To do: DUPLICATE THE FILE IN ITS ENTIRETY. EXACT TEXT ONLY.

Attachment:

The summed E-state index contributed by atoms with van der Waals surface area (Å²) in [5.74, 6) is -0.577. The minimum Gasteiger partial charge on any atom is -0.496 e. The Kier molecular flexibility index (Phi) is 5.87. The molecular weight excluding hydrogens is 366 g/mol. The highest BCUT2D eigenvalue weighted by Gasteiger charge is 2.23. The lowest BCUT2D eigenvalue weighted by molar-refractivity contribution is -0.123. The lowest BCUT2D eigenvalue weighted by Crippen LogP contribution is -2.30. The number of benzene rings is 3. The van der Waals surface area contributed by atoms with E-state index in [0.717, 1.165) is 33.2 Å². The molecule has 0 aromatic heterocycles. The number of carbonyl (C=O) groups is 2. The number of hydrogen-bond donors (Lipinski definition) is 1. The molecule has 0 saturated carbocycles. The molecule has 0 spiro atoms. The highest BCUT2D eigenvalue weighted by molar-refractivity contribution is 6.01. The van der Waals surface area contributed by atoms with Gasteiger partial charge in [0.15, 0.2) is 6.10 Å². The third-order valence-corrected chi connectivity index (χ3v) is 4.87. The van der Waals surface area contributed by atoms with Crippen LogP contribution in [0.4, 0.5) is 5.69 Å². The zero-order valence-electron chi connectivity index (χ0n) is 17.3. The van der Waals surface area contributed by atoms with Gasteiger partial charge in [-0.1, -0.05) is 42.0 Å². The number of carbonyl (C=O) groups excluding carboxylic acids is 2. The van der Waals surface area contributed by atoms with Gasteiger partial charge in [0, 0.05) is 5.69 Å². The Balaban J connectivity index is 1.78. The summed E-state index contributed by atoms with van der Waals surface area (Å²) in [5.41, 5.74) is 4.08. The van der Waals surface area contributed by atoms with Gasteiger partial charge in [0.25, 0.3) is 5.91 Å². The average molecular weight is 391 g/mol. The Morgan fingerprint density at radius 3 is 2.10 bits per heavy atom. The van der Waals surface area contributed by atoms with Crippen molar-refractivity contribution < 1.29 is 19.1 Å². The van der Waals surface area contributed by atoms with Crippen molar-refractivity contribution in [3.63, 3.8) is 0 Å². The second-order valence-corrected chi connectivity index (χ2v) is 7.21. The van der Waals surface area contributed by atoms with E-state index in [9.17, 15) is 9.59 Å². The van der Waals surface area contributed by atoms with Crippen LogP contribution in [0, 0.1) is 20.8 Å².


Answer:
The summed E-state index contributed by atoms with van der Waals surface area (Å²) in [5.74, 6) is -0.577. The minimum Gasteiger partial charge on any atom is -0.496 e. The Kier molecular flexibility index (Phi) is 5.87. The molecular weight excluding hydrogens is 366 g/mol. The highest BCUT2D eigenvalue weighted by Gasteiger charge is 2.23. The lowest BCUT2D eigenvalue weighted by molar-refractivity contribution is -0.123. The lowest BCUT2D eigenvalue weighted by Crippen LogP contribution is -2.30. The number of benzene rings is 3. The van der Waals surface area contributed by atoms with E-state index in [0.717, 1.165) is 33.2 Å². The molecule has 0 aromatic heterocycles. The number of carbonyl (C=O) groups is 2. The number of hydrogen-bond donors (Lipinski definition) is 1. The molecule has 0 saturated carbocycles. The molecule has 0 spiro atoms. The highest BCUT2D eigenvalue weighted by molar-refractivity contribution is 6.01. The van der Waals surface area contributed by atoms with Gasteiger partial charge in [0.15, 0.2) is 6.10 Å². The third-order valence-corrected chi connectivity index (χ3v) is 4.87. The van der Waals surface area contributed by atoms with Crippen LogP contribution in [0.4, 0.5) is 5.69 Å². The zero-order valence-electron chi connectivity index (χ0n) is 17.3. The van der Waals surface area contributed by atoms with Gasteiger partial charge in [-0.1, -0.05) is 42.0 Å². The number of carbonyl (C=O) groups excluding carboxylic acids is 2. The van der Waals surface area contributed by atoms with Gasteiger partial charge in [0, 0.05) is 5.69 Å². The Balaban J connectivity index is 1.78. The summed E-state index contributed by atoms with van der Waals surface area (Å²) in [5.41, 5.74) is 4.08. The van der Waals surface area contributed by atoms with Gasteiger partial charge in [0.25, 0.3) is 5.91 Å². The average molecular weight is 391 g/mol. The Morgan fingerprint density at radius 3 is 2.10 bits per heavy atom. The van der Waals surface area contributed by atoms with Crippen molar-refractivity contribution < 1.29 is 19.1 Å². The van der Waals surface area contributed by atoms with Crippen molar-refractivity contribution in [3.63, 3.8) is 0 Å². The second-order valence-corrected chi connectivity index (χ2v) is 7.21. The van der Waals surface area contributed by atoms with E-state index in [9.17, 15) is 9.59 Å². The van der Waals surface area contributed by atoms with Crippen LogP contribution in [0, 0.1) is 20.8 Å².